Meanwhile, in the Connecticut River Valley, river commerce continued to grow. In 1822, William C. Redfield of Cromwell, Connecticut incorporated the Connecticut Steamboat Company, but company vessels navigated only the southern part of the river, below Hartford because of the Enfield rapids. Business leaders with plans for continued economic growth hoped that more powerful steamboats might someday get through them.
That same year New Haven merchants, hoping to steal some of the river traffic from Hartford, obtained a charter to build a canal from New Haven to the Massachusetts border. In response to that threat, in 1824 the Connecticut River Company commissioned Brown and Bell of New York to build a boat that could successfully navigate the Enfield rapids. With that goal in mind, shipbuilders completed the steamboat Barnet in August of 1826.
In November, the Barnet set out from Hartford to Springfield, with Captain Roderick Palmer at the helm. At the Enfield rapids the Barnet struggled to make it through, but the rapids and a strong headwind forced Palmer to turn the boat back. On the next attempt the Barnet had a stronger engine and with the assistance of thirty polemen on flatboats the vessel passed through the rapids.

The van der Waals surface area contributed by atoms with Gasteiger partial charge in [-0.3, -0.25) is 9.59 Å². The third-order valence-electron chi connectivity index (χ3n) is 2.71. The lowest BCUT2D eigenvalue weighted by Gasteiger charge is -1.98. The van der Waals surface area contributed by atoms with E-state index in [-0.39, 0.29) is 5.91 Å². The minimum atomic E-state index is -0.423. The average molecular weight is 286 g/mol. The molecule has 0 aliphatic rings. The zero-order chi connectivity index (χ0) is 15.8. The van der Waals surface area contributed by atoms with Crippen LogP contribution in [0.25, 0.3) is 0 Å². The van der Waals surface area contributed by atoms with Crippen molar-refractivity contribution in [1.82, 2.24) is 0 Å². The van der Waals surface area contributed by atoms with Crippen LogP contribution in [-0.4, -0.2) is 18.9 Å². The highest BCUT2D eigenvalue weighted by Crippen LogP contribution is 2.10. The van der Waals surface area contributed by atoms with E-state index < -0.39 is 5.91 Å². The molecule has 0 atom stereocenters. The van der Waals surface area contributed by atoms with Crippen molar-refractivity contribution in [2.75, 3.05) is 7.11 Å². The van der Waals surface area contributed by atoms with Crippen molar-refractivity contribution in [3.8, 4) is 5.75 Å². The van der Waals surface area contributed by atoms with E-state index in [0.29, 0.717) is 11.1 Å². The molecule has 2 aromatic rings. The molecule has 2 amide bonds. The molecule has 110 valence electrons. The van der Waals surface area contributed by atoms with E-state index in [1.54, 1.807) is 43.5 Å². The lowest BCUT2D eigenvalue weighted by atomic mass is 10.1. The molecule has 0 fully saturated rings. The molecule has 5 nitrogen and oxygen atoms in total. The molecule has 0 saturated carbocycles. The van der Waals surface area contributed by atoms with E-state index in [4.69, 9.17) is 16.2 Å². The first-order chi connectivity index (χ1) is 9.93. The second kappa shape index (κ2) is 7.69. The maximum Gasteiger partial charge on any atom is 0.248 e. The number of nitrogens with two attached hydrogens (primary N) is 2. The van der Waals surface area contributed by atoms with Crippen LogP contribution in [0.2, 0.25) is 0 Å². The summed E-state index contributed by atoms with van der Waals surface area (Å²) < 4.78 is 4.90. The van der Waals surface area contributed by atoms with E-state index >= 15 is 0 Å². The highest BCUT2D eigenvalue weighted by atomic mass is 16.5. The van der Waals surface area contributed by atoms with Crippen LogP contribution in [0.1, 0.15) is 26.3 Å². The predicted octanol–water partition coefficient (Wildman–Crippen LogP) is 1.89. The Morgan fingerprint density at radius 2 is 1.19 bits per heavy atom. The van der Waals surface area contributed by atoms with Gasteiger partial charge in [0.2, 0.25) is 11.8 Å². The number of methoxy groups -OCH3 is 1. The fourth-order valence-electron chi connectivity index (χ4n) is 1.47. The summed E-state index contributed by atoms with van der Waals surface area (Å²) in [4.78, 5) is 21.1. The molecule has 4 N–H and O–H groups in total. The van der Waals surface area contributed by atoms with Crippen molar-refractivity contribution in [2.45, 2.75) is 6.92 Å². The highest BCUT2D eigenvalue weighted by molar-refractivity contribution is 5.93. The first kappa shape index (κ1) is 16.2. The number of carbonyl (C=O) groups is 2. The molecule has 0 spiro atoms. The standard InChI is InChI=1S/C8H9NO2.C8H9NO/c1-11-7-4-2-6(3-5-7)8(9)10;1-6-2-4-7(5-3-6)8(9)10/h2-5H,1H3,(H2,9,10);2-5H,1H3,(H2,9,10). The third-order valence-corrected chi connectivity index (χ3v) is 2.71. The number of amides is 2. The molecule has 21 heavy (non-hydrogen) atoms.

The Lathrop Letters
William Lathrop wrote letters to his father, Samuel Lathrop about the Barnet’s maiden voyage. His correspondence provides us with eyewitness accounts of the excitement surrounding the Barnet’s arrival in Springfield. People in the huge crowd that gathered to greet her knew that the Barnet’s arrival meant greater opportunity for them and commercial expansion for their city. The vessel’s first journey had proved that steamboat operations on the Connecticut River above Hartford were possible.